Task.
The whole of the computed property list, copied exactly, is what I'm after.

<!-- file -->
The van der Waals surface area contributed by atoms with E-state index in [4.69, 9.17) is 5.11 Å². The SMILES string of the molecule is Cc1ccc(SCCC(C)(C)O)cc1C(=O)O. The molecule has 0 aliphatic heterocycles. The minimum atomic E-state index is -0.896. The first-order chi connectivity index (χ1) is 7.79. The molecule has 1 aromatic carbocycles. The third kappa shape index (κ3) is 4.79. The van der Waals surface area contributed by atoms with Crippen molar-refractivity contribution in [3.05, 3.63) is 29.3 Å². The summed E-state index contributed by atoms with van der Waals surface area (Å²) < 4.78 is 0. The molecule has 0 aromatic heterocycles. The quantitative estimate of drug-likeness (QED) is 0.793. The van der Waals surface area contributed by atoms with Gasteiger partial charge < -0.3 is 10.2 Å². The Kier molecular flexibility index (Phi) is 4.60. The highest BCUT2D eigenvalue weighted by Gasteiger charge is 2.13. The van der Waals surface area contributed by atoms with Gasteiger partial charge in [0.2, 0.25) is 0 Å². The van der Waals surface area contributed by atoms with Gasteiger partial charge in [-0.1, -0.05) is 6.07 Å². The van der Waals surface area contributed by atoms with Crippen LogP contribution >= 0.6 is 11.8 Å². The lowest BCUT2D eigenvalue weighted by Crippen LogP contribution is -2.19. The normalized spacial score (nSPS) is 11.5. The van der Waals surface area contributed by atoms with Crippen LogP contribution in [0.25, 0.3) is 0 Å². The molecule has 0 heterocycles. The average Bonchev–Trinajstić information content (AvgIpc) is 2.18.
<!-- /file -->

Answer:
The van der Waals surface area contributed by atoms with E-state index in [4.69, 9.17) is 5.11 Å². The SMILES string of the molecule is Cc1ccc(SCCC(C)(C)O)cc1C(=O)O. The molecule has 0 aliphatic heterocycles. The minimum atomic E-state index is -0.896. The first-order chi connectivity index (χ1) is 7.79. The molecule has 1 aromatic carbocycles. The third kappa shape index (κ3) is 4.79. The van der Waals surface area contributed by atoms with Crippen molar-refractivity contribution in [3.05, 3.63) is 29.3 Å². The summed E-state index contributed by atoms with van der Waals surface area (Å²) < 4.78 is 0. The molecule has 0 aromatic heterocycles. The quantitative estimate of drug-likeness (QED) is 0.793. The van der Waals surface area contributed by atoms with Gasteiger partial charge < -0.3 is 10.2 Å². The Kier molecular flexibility index (Phi) is 4.60. The highest BCUT2D eigenvalue weighted by Gasteiger charge is 2.13. The van der Waals surface area contributed by atoms with Gasteiger partial charge in [0.2, 0.25) is 0 Å². The van der Waals surface area contributed by atoms with Gasteiger partial charge in [-0.1, -0.05) is 6.07 Å². The van der Waals surface area contributed by atoms with Crippen LogP contribution >= 0.6 is 11.8 Å². The lowest BCUT2D eigenvalue weighted by Crippen LogP contribution is -2.19. The normalized spacial score (nSPS) is 11.5. The van der Waals surface area contributed by atoms with Crippen LogP contribution in [0.25, 0.3) is 0 Å². The molecule has 0 heterocycles. The average Bonchev–Trinajstić information content (AvgIpc) is 2.18.